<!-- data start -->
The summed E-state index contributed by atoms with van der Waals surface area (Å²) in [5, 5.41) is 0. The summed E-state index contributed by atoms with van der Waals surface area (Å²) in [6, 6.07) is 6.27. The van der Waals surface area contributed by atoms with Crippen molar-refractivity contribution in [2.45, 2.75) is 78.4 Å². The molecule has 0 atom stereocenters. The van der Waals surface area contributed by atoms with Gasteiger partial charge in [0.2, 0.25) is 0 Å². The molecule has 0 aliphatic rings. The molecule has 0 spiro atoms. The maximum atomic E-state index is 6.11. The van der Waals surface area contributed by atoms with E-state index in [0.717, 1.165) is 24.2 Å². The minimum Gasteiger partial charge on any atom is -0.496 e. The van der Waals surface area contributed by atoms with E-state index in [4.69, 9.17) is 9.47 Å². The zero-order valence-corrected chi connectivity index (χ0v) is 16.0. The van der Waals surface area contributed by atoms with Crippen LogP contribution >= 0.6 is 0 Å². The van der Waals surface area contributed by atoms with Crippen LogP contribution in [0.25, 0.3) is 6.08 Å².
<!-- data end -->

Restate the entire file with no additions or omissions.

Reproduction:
The summed E-state index contributed by atoms with van der Waals surface area (Å²) in [5, 5.41) is 0. The summed E-state index contributed by atoms with van der Waals surface area (Å²) in [6, 6.07) is 6.27. The van der Waals surface area contributed by atoms with Crippen molar-refractivity contribution in [2.45, 2.75) is 78.4 Å². The molecule has 0 atom stereocenters. The van der Waals surface area contributed by atoms with Gasteiger partial charge in [0.2, 0.25) is 0 Å². The molecule has 0 aliphatic rings. The molecule has 0 spiro atoms. The maximum atomic E-state index is 6.11. The van der Waals surface area contributed by atoms with E-state index in [0.717, 1.165) is 24.2 Å². The minimum Gasteiger partial charge on any atom is -0.496 e. The van der Waals surface area contributed by atoms with E-state index in [4.69, 9.17) is 9.47 Å². The zero-order valence-corrected chi connectivity index (χ0v) is 16.0. The van der Waals surface area contributed by atoms with Crippen LogP contribution >= 0.6 is 0 Å². The van der Waals surface area contributed by atoms with Crippen LogP contribution in [0.25, 0.3) is 6.08 Å².